Supreme Court Rules Trademark License Survives Bankruptcy
May 20, 2019
In Mission Product Holdings Inc. v. Tempnology LLC, case number 17-1657, the U.S. Supreme court ruled that a brand owner cannot use bankruptcy law to unilaterally revoke a trademark license, resolving a longstanding circuit split on the effects of bankruptcy in trademark licensing.
In an 8-1 vote, the Court held that a bankrupt company’s decision to reject an existing contract during bankruptcy has the same effect as a breach of contract outside of bankruptcy and therefore cannot rescind rights previously granted by the contract. In delivering the opinion of the Court, Justice Kagan wrote, “The question is whether the debtor-licensor’s rejection of that contract deprives the licensee of its rights to use the trademark. We hold it does not. A rejection breaches a contract but does not rescind it. And that means all the rights that would ordinarily survive a contract breach, including those conveyed here, remain in place.”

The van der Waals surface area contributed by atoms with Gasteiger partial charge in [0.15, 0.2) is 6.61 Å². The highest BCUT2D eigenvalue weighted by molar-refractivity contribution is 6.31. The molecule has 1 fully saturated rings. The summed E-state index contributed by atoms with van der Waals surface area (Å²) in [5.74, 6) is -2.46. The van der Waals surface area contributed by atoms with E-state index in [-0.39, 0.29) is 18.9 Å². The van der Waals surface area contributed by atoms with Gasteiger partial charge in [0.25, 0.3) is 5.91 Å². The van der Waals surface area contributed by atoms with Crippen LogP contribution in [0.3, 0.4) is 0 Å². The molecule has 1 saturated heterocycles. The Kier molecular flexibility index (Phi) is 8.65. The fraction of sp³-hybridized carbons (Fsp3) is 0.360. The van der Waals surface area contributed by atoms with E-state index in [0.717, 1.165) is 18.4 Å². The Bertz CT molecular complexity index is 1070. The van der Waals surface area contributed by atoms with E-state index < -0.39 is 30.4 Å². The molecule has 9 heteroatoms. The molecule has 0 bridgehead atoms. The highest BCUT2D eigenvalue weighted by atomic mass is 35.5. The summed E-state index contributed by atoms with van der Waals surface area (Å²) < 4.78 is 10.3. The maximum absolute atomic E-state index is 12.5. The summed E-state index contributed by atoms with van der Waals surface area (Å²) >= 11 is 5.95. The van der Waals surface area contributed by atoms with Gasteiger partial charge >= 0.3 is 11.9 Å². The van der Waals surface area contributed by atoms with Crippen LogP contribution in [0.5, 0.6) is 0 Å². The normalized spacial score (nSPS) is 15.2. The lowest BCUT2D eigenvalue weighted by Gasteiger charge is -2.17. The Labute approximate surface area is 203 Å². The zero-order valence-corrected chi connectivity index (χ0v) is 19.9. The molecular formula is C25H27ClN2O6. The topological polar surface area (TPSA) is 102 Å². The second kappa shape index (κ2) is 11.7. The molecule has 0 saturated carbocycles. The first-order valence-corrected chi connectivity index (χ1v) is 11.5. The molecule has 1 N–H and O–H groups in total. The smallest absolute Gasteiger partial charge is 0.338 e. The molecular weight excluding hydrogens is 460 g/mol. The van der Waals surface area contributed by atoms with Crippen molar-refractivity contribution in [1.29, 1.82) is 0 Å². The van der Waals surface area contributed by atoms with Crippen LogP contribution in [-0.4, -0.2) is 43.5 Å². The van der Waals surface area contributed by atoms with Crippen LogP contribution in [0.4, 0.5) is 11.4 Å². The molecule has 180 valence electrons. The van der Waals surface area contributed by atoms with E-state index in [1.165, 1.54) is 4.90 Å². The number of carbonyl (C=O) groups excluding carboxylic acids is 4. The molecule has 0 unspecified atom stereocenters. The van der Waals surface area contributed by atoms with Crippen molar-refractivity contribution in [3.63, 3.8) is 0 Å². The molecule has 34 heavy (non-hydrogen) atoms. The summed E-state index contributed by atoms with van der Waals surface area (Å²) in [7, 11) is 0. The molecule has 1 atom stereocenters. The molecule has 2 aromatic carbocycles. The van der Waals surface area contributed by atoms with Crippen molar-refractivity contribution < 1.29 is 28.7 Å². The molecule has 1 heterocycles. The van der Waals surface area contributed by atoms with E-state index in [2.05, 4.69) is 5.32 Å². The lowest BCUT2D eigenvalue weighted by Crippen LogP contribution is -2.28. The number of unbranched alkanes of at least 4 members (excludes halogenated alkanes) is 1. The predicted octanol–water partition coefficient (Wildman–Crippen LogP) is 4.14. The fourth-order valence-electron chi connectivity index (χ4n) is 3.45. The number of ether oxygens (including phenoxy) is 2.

Generally bankruptcy law gives debtors the right to reject most contracts, but circuit courts have split on the issue of whether a defunct trademark owner can use bankruptcy law protections to revoke a license. The Seventh Circuit had previously held that a licensee can keep using a trademark even after the licensor declares bankruptcy while the First Circuit ruled that allowing a license to survive would burden the debtor with the obligation of monitoring how a trademark was being used – a type of obligation that bankruptcy law is intended to void.
In the meantime, if you have any questions regarding the above, please feel free to contact us.
Stephen B. Samlan
Knechtel, Demeur & Samlan
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